All of that said, Gonzalez has been a source of criticism for years, both by virtue of his following a Hall of Fame manager in Bobby Cox and suffering by comparison and because of his many tactical mistakes and multiple late season collapses from teams which were too talented to collapse, particularly in 2011.

This change will not do much to alter the Braves’ fortunes in 2016. That extraordinarily unpalatable cake has already been baked. But it will change the conversation for a time.

Watch the trailer for “Pitch,” the new show about a woman pitcher in the bigs

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In January we mentioned a new show from Fox called “Pitch.” It’s a drama about the first woman major leaguer. Yesterday a trailer for “Pitch” debuted and the plot becomes way more clear.

The main character, a pitcher, plays for the Padres. She made the bigs after what seems like some intense coaching from her father, who taught her to throw a screwball, which people in the trailer refer to as a “trick pitch,” as if Hector Santiago doesn’t exist, but we’ll let that one go.

You can tell that there will be the obvious dramatic tension you’d expect from this kind of thing. Storylines about whether what she’s doing is for herself or to please her dad. Jealousy and acrimony from teammates. Early nerves and a case of the yips. No doubt at least one teammate with a heart of gold who gets the rest of the team in line (I’m guessing the David Ross-esque catcher in the trailer). A LOT of exposition from media members playing themselves. You know the drill.

Hard to say if it’ll be a good show or a bad show. At first I thought that there was one GLARING issue: Petco Park was being shown with throngs of excited fans, and that’s simply fantastical. Then I realized that the Dodgers were the opposition in that game and it was immediately far more realistic. Also: I give Dan Lauria, who plays the Padres’ skipper, a preliminary 24 on my Most Handsome Managers list. He earned at least that much based on “Wonder Years” goodwill.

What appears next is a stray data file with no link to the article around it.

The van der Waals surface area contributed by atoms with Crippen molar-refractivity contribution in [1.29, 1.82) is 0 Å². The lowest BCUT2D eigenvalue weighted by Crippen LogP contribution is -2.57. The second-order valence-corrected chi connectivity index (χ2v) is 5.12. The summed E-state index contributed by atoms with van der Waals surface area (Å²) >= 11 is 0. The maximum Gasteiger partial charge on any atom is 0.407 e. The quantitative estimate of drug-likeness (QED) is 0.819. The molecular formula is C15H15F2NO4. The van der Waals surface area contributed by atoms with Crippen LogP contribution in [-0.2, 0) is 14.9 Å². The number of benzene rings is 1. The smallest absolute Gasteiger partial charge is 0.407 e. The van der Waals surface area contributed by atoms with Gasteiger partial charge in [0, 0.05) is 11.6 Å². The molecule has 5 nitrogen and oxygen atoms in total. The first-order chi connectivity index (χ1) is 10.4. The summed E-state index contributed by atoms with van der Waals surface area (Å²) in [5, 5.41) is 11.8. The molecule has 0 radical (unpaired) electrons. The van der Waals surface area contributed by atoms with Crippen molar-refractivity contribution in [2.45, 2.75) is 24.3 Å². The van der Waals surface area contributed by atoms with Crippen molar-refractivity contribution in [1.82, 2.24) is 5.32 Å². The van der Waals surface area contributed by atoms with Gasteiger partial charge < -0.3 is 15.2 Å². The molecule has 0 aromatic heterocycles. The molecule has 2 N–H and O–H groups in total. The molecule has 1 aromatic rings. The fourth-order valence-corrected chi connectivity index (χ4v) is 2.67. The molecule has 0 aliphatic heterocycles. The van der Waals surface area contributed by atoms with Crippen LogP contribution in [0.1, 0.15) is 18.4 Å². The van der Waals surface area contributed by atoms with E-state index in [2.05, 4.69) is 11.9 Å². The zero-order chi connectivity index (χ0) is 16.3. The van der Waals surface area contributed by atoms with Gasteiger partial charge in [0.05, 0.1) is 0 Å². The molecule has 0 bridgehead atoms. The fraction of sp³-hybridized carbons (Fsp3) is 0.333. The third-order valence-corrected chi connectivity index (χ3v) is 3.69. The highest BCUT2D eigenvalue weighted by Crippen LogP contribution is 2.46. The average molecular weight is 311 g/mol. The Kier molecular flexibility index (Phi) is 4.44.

Beyond that: could be good. I dunno. I’ll give it a chance.

Chipper Jones implies that baseball people don’t much like Jose Bautista

Toronto Blue Jays Jose Bautista flips his bat after hitting a three-run homer during seventh inning game 5 American League Division Series baseball action in Toronto on Wednesday, Oct. 14, 2015. (Nathan Denette/The Canadian Press via AP) MANDATORY CREDIT
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In the normal course you’d think that the opinion of baseball people, especially old school baseball people, would be, at worst, evenly split between Jose Bautista and Rougned Odor but maybe more on Bautista’s side of things. He’s the more experienced veteran. His act — a slide that, while some may consider dirty, old school baseball types would consider “hard” — was less over-the-top than a punch. And, of course, there were already a lot of stories floating around about Odor’s allegedly bad attitude or bad behavior.

However, to some close to the game, it seems like Odor is being perceived as the better actor here. Jon Heyman observes that at least, and a future Hall of Famer weighs in on why:

Basically, Jones is saying, that people in the game hate Jose Bautista.

I can’t recall stories that implied that Bautista wasn’t well-liked before. Certainly not before the bat flip last October. And even then, most of the anti-Bautista bat flip sentiment came from retired dudes. It makes me wonder if people don’t like him for other reasons. Or if that bat flip really was a truly divisive thing among more than the retired set. Or, alternatively, if people in the game just like that Odor’s punch landed so cleanly and are getting off on that.

So much drama.